Expression: Describes a computation to be carried out.

Assignment: Result of computation is assigned to variable.

Operands and operators

Monadic (unary) example: -x

Dyadic (binary) example: x+y

Expressions are evaluated from left to right for operators of equal precedence, with the exception of exponentiation (**).

Parentheses may be used to indicate which subexpression should be evaluated first.

The processor is permitted to evaluate an equivalent expression: a/b/c might be evaluated as a/(b*c).

Operands are of type integer, real or complex.

Operators (in decreasing order of precedence):

** | exponentiation | |

* | / | multiplication, division |

+ | - | addition, subtraction |

x**(-y) requires parentheses

-a+b+c will be evaluated as ((-a)+b)+c

a**b**c will be evaluated as a**(b**c)

Result of integer division will be truncated towards zero:

6/3 is 2, 8/3 is 2, -8/3 is -2

2**(-3) is 1/(2**3) which is zero.

Fortran allows *mixed-mode* expressions using operands of differing types.
Except for exponentiation to an integer power, the object of the weaker type will be
converted into the stronger one.

For +, -, *, /, ** operations a .op. b:

a | b | result |

I | I | I |

I | R | R |

I | C | C |

R | I | R |

R | R | R |

R | C | C |

C | I | C |

C | R | C |

C | C | C |

A variable which has been declared but has not been assigned a value is *undefined*.
No attempt must be made to reference its value since it has none.

variable = expression

If expression is of different type, it will be converted.

There may be a loss of precision, or a loss of the imaginary part:

i = 273.15 ! i = 273 a = (2.3, -0.45) ! a = 2.3

Compare numeric or character expressions. Result is .false. or .true.

< | less than |

<= | less than or equal |

== | equal |

/= | not equal |

> | greater than |

>= | greater than or equal |

For complex expressions, only == and /= are available.

Numeric operators take precedence over relational operators.

Examples:

i > 0 ! integer a-b < 1e-6 ! real (beware of a==b) line(i:i) == 'K' ! character

Logical operators (in decreasing order of precedence):

.not. | negation (unary) | |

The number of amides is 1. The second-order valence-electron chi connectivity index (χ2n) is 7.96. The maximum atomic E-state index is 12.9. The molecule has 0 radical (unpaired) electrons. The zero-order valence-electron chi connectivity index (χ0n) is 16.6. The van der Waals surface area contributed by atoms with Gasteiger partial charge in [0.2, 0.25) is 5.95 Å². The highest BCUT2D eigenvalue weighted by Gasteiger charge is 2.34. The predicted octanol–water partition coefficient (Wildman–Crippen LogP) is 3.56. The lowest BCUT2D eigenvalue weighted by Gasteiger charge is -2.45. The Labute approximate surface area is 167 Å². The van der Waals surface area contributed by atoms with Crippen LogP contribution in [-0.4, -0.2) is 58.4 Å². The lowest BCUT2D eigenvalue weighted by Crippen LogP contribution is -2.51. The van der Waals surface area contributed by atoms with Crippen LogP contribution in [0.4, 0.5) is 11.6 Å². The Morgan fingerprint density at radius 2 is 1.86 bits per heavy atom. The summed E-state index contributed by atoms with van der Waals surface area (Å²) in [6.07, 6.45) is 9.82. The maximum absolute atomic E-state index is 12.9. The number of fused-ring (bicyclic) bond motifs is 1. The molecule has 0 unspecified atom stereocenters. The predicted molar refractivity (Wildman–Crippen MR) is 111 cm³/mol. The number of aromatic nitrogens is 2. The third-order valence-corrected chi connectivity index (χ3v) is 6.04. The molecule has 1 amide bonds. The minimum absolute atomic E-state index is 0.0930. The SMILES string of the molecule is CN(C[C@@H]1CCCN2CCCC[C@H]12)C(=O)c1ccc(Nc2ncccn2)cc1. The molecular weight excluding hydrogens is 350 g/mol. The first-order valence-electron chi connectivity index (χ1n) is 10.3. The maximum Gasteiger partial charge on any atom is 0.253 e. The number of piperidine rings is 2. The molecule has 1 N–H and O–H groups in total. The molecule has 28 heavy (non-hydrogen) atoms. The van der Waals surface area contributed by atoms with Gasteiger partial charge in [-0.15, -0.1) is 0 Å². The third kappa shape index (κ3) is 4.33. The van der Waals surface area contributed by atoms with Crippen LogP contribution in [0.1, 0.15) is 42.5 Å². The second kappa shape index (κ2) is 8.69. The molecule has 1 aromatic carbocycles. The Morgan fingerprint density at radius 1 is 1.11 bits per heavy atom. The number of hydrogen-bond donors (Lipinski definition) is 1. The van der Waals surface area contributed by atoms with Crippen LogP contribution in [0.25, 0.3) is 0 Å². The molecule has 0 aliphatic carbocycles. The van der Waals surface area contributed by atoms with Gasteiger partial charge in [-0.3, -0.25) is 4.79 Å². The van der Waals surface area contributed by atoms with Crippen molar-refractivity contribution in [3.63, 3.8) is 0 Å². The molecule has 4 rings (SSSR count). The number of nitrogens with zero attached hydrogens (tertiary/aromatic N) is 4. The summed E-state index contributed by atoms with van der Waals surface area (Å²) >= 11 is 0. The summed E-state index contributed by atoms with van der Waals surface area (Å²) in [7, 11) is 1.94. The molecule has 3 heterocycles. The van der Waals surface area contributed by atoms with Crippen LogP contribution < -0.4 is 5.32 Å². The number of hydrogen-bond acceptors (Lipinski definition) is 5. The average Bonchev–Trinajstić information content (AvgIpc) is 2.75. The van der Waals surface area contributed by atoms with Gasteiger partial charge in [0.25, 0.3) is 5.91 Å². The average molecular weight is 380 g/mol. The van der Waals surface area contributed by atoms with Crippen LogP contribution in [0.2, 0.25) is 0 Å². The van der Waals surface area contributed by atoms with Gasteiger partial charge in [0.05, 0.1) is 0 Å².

.and. | intersection | |

.or. | union | |

.eqv. | .neqv. | equivalence, non-equivalence |

The result of a logical expression (.false. or .true.) may be assigned to a logical variable.

Concatenation operator //

Example: 'AB'//'CD' results in 'ABCD'

Truncation or padding with blanks will occur in assignments if lengths are different.

line(11:15) = 'truncate' ! results in 'trunc'

Any of the intrinsic operations may be applied to arrays. In binary operations both arrays must be of the same shape. Correspondence is by position in the extent not by subscript value. One of the operands may be a scalar.

Examples:

real, dimension(10,20) :: a, b real, dimension(5) :: v a / b v + 1. 5/v+a(1:5,5) ! shape (5) a(2:9,5:10) + b(1:8,15:20) ! shape(8,6)

An array expression may be assigned to an array variable of the same shape.

A scalar expression may be assigned to an array (scalar value is broadcast to all elements).

The order in which the elements are assigned is not specified, to allow optimizations.

Examples:

a = a + 1.0 a(1,11:15) = v v(2:5)=v(1:4) ! fully evaluated before assignment

1. Improve the Celsius-to-Fahrenheit program by adding comments, strong typing and constants of type real.

2. Instead of reading a single input value, set up a named array constant containing equally spaced Celsius temperatures, e.g. from -15 to 50 degrees Celsius in steps of 5 degrees. Use an array expression and an array assignment to obtain the corresponding Fahrenheit values.